So. There you have it. Mitt Romney’s comment was just another inconsequential sound bite during an election that is, once again, rife with inconsequential sound bites that offer voters nothing of much substance. I bet you’re all just itching to get to those polls, right?
What’s with the news: Monkeys! Not just monkeys, but new monkeys! Way to go, scientists in the Democratic Republic of Congo!
The lesula is only the second new species of monkey to be discovered in the last 30 years. Don’t make him feel weird about it though; lesula are reportedly hella shy.
What’s with us: R. Harrison Edell is the general curator at Sacramento Zoo, where he manages resources and operations for Sacramento Zoo’s Department of Animal Care, supervising animal husbandry programs that lead to the highest quality of care for a diverse collection of approximately 500 animals of 120 species. He agreed to share his thoughts regarding the scientists’ finding, as well as some other fun monkey facts!
“Depending on which biologist you speak with, there may be as few as 2 million, or as many as 100 million nonbacterial species on our planet,” Edell said. “New species are discovered all the time. However, most newly discovered species are not big vertebrates. Instead, most ‘new’ species are small, and easier to overlook, while a ‘new’ vertebrate is unusual. Humans have explored most of the Earth’s habitats, and have cataloged most big vertebrate species, so when a mammal (like a monkey) that is new to science is discovered, many of us wonder how we missed it previously!
“The discovery of any new species is exciting, as it gives us the ability to better understand the world around us, as well as the relationships between the species with which we share this planet. Central Africa is a difficult place for wildlife, though. Unfortunately, this species may be threatened with extinction, despite the fact that we’ve only just recognized that it’s here.
“The recently published ‘Handbook of the Mammals of the World’ lists 470 species within the order ‘Primates,’” Edell continued. “The order, however, is extremely diverse, having evolved to fill lots of different niches in lots of different habitats. Even within only one habitat, like the Congo’s rainforest (home to the Lesula Guenon), biologists have cataloged a huge diversity of primates … Each of these species is characterized by its own distinct geographic range and social systems, and in situations where related species share the same habitat, we find that, in the interests of limiting competition with one another, they often make use of different food resources. Primates are very diverse. Unfortunately, the International Union for the Conservation of Nature currently lists 206 primates as being either ‘Critically Endangered,’ ‘Endangered’ or ‘Vulnerable,’ which means that nearly half of the world’s primates are headed for extinction unless we can do more to protect them.
“While we like to think that we’re very different from animals, scientific data indicate that we’re not that different at all from our closest relatives. Genetically, humans and chimpanzees differ by less than 2 percent. Much of our biology links us very closely to primates (including not only apes, but also monkeys); we have the same internal organs, the same bones, many of the same blood type systems and individual-specific fingerprints. Behaviorally, we demonstrate some of the same characteristics, including significant parental care, maintenance of close family bonds over multiple generations and the ability to build tools and solve puzzles. On a more complex level, primates can understand certain aspects of language and recognize relatives, even after periods of separation.”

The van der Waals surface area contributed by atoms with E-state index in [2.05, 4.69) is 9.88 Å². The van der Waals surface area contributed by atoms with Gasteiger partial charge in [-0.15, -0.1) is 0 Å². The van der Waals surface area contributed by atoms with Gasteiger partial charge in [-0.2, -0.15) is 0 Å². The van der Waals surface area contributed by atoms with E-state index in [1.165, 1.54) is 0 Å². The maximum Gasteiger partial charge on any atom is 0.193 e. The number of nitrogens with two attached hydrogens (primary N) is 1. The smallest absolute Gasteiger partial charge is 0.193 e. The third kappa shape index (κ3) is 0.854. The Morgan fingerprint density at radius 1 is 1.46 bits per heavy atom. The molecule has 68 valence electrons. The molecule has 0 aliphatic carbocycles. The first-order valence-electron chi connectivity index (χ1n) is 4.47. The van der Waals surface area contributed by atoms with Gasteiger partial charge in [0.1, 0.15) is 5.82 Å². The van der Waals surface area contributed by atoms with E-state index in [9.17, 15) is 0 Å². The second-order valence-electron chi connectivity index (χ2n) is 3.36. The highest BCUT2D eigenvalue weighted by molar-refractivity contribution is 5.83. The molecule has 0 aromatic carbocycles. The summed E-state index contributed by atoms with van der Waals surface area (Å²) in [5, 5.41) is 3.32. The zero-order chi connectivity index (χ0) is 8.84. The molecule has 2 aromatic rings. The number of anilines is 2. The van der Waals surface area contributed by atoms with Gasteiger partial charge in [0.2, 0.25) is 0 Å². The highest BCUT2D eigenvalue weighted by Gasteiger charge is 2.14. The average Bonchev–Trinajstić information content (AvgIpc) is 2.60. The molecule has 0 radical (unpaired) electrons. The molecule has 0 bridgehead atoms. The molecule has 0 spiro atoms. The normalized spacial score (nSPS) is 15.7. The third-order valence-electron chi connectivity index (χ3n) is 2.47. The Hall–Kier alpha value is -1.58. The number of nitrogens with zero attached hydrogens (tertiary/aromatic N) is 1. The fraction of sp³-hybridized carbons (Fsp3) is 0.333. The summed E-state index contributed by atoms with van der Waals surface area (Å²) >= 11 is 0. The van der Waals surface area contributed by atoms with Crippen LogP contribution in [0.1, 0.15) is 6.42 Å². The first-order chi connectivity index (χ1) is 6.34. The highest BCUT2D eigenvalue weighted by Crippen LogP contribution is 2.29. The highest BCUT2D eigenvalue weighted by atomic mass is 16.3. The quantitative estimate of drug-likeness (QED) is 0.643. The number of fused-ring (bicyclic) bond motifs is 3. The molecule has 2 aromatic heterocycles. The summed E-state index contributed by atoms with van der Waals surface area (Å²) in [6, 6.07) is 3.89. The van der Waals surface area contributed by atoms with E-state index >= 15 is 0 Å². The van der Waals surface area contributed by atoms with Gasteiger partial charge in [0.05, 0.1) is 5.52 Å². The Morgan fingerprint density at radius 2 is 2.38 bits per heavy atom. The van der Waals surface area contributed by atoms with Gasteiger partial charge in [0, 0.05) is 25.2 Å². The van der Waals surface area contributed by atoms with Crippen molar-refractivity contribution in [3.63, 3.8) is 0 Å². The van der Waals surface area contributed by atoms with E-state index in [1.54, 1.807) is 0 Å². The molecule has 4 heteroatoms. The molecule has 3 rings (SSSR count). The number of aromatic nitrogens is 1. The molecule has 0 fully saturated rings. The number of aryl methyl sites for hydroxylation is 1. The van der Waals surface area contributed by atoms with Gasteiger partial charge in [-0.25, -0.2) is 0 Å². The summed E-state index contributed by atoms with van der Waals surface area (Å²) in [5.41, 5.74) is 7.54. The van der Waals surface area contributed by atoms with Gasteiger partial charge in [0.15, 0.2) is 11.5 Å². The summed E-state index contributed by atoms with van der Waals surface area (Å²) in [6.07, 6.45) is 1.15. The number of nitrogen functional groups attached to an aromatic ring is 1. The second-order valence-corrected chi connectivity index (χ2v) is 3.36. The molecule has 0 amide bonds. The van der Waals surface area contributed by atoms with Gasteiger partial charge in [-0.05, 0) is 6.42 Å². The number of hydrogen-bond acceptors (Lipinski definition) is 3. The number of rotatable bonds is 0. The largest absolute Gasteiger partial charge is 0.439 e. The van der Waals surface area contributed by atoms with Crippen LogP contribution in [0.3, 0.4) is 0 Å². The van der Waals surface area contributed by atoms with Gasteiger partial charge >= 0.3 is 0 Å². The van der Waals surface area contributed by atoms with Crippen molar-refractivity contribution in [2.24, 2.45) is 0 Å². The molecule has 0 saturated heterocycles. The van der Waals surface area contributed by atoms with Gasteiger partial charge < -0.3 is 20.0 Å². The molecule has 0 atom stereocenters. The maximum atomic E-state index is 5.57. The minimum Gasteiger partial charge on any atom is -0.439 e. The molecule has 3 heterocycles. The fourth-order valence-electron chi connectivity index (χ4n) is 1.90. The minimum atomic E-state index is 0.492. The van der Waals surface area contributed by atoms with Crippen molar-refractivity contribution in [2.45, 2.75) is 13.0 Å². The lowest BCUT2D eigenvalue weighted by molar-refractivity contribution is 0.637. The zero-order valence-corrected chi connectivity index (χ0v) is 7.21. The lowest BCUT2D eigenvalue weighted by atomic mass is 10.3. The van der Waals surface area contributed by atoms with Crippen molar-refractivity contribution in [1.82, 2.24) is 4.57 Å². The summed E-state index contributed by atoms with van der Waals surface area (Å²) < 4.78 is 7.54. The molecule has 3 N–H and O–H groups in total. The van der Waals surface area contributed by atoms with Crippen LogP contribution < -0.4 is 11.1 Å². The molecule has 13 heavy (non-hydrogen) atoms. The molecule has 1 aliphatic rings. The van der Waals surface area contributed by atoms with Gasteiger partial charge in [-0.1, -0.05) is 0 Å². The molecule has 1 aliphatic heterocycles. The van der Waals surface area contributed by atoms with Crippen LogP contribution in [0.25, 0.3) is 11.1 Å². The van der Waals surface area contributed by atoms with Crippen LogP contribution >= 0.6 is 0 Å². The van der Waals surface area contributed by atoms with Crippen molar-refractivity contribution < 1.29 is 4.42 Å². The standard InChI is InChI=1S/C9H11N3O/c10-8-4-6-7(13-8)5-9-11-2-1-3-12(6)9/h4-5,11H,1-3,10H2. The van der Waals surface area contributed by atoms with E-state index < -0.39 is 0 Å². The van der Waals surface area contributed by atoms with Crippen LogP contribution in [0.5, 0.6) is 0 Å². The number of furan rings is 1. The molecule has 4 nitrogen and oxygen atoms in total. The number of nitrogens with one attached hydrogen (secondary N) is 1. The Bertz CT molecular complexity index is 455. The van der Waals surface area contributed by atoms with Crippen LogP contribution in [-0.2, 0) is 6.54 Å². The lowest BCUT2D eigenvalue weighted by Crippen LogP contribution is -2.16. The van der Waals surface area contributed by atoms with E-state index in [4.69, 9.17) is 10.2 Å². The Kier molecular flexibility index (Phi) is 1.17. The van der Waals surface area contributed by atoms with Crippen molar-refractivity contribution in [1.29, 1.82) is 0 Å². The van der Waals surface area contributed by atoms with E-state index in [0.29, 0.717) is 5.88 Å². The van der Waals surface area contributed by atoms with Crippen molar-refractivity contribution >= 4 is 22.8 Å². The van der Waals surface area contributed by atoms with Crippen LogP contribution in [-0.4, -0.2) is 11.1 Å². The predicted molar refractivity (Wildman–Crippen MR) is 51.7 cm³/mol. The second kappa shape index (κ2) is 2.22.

I also asked Edell to explain the stereotype of primates as disease-spreading psychopaths (think “Outbreak,” or “Dead Alive,” if you’re into that sort of thing). He had this to say:
“In order to extract resources from rainforests, we build roads. These roads carry timber and minerals to shipping centers, so that they can be exported to factories around the world. Unfortunately, in the case of African rainforests, these roads also allow hunters to transport meat to urban markets. Hunting which once put food on the table, and which was at that time sustainable (since subsistence hunters rarely killed more than they needed), now satisfies commercial demands. Animal populations in many African rainforests are crashing as the impact of the ‘bush meat’ trade grows. Antelope, elephants, buffalo, pythons, tortoises, birds, apes and monkeys are all now hunted, often at unsustainable rates. One of the scarier side effects of this trade is a higher exposure rate to diseases carried by primates. Primates don’t carry more diseases than any other taxon, but their biological and genetic similarity to humans makes it very easy for their diseases to ‘jump’ to humans. Monkey carcasses are now sold commercially in some of Africa’s largest cities; exposure rates to primate pathogens, therefore, are likely much higher than historic rates.”
I don’t have any jokes to make about this. Here’s a picture of a monkey, though – OMG ISN’T HE ADORABLE?
One more thing guys: I’ll be taking another brief hiatus whilst I attempt to get my life shit straight. Finding out what’s with stuff is way more time-consuming (and enjoyable!) than I had ever imagined, and my other writing projects miss me like lost little puppies. Give me a few weeks max and I’ll be back atcha. Until then keep it classy, and email me!
Each week(ish) "What’s With That" will find local experts from the Sacramento area to weigh in on national and international news stories. Stumble across an interesting item? Wondering, "What’s WITH that?" Email [email protected] with your ideas! Or, if you’d like to be added to the WWT mailing list, send me an email with the subject line “LIST.”